Summary of Wohlgemuth records research

Despite my earlier belief that all the Wohlgemuths in Pr. Stargardt were our family members, I have found quite a few people in town with that surname who were not related. In the Naldex database, we see the name was adopted in at least seven West Prussian towns, some near to Stargardt, and some descendants of these Wohlgemuths also show up in the Stargardt community Jewish records that I have been busily studying.

Unfortunately the two Wohlgemuth graves in the Starogard Jewish cemetery, Teile Wohlgemuth Blau and Pauline Weiss Wohlgemuth, are not from our branch. Many of our Wohlgemuth relatives are buried there, but none of their headstones survive.

I have spent the last several days extracting Wohlgemuth vital record data from Jewish community logbooks covering the period from 1812 to 1910. They are mainly in hand-scripted German with some Yiddish language records mixed in. I have downloaded images of the most important records, and have entered the birth, marriage and death dates for all the descendants of Moses Wohlgemuth (born 1729), whom I consider to be the original Wohlgemuth.

Actually I am not at all done with that work and there is much more to be learned about maternal family lines in particular. But I need to get back to work on my magazine assignment, so this is a good time to put out some highlights of my findings.   

"W" index page showing all Wohlgemuth deaths in Pr. Stargardt in order from 1847 to 1874. Some are our family members; others are not.

Although the earliest records are from 1812, household residence lists from that year record the birth dates of residents much older than that. This is where we see records of the birth dates for Moses Salomon, the original Wohlgemuth (1729), and his wife Yette (1738). Moses was 83 years old when he adopted the Wohlgemuth name. In that year, his sons Herz and Salomon were in their 50s with grown families of their own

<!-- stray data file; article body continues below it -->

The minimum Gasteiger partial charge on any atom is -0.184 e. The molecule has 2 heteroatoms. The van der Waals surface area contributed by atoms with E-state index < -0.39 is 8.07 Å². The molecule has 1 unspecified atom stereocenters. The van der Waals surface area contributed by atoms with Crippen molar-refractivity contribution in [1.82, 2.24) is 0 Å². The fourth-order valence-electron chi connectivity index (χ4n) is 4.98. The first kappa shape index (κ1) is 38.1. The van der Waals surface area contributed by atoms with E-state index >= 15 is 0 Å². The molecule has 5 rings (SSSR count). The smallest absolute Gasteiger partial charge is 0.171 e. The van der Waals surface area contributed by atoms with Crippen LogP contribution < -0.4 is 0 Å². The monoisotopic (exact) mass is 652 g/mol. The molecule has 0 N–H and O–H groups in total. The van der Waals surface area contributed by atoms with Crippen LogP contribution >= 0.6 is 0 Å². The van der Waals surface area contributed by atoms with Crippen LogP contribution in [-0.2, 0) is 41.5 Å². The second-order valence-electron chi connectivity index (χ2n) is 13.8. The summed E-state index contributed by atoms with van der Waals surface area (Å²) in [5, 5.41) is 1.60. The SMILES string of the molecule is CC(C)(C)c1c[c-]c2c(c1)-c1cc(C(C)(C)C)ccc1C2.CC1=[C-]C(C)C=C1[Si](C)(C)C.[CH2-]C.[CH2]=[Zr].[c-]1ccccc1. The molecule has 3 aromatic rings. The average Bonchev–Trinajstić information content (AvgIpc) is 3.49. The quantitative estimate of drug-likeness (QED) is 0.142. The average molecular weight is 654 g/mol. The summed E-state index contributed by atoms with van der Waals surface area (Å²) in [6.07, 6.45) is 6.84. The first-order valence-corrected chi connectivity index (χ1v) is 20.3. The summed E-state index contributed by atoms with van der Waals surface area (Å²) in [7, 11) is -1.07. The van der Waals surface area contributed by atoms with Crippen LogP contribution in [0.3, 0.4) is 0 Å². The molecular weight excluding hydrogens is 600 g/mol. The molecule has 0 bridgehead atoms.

Salomon (1763-1827) and wife Selme had a bunch of children, of whom two sons, Marcus and Raphael, had families. The daughters may have had families too, but these are harder to find. Anyway there are a number of Wohlgemuths in town who are descendants of Salomon.

We are more interested in Herz. He and his wife Rose had three sons, one daughter who died at 13, and another who I haven’t tracked yet. The sons were Jacob, Abraham and Baruch, born between the years 1799 and 1809. Jacob and Abraham married sisters, Henriette and Rebecca Altmann. All three sons left children but we will focus here on Abraham’s branch.

Abraham and Rebecca had two children who survived to adulthood. One was our GG grandfather Leopold, discussed further below. The other was a daughter Rose, with whom we see the first sign of intermarriage in the family. She went with her mother to Danzig after Abraham’s death in 1873, but the following year she married in Berlin to Salomon Razinski. The marriage record obtained by hint on Ancestry is from a collection of Lutheran records. I conjecture that Razinski was half-Jewish and raised as Christian. I’m not sure that being married in a Lutheran rite means that Rose necessarily converted. 

Leopold Wohlgemuth was born in 1833 and married in 1863 to Friederike Pächter from the town of Tiegenhof, across the Vistula River near to Elbing. They had a daughter and three sons, plus two children who died young. As usual, the daughter, another Rose or possibly Rosalie, is yet to be tracked. The sons were Isaac, Heinrich and Julius. 

Of the siblings, we already know a lot about Isaac’s family (Betty Katz, Elly and Hilda) and we recently learned about Julius’s only child, Leopold, who went to Brazil after the war. The interesting new one is Heinrich whom we did not know of until I recently found Aunt Hilda’s restitution affidavit. She says he was a banker in Danzig and I have more work to do to confirm that and find any family information about him.

One thing I will note is Heinrich's name, which is the Germanized version of his Yiddish given name Herz, which was probably already altered from an earlier form of Hirsch or Hersch. We have already seen this Germanizing of given names with Heinrich's father Leopold, who was given the name Lewin but was called Leopold. Julius and Isaac are similarly Germanized versions of Hebrew names Yehuda and Yitzhak, which in Yiddish might have been Juda and Itzik. By the way, based on the records, I am now spelling Isaac's name with a 'c' instead of a 'k.' 

Leopold Wohlgemuth died fairly young at age 42 in 1876, It is possible but not proven that Friedericke moved her family to her Pächter family town, Tiegenhof, which could account for Isaac and Julius later entering business in Elbing.

I now put aside my Wohlgemuth work for a few weeks while I work on other business.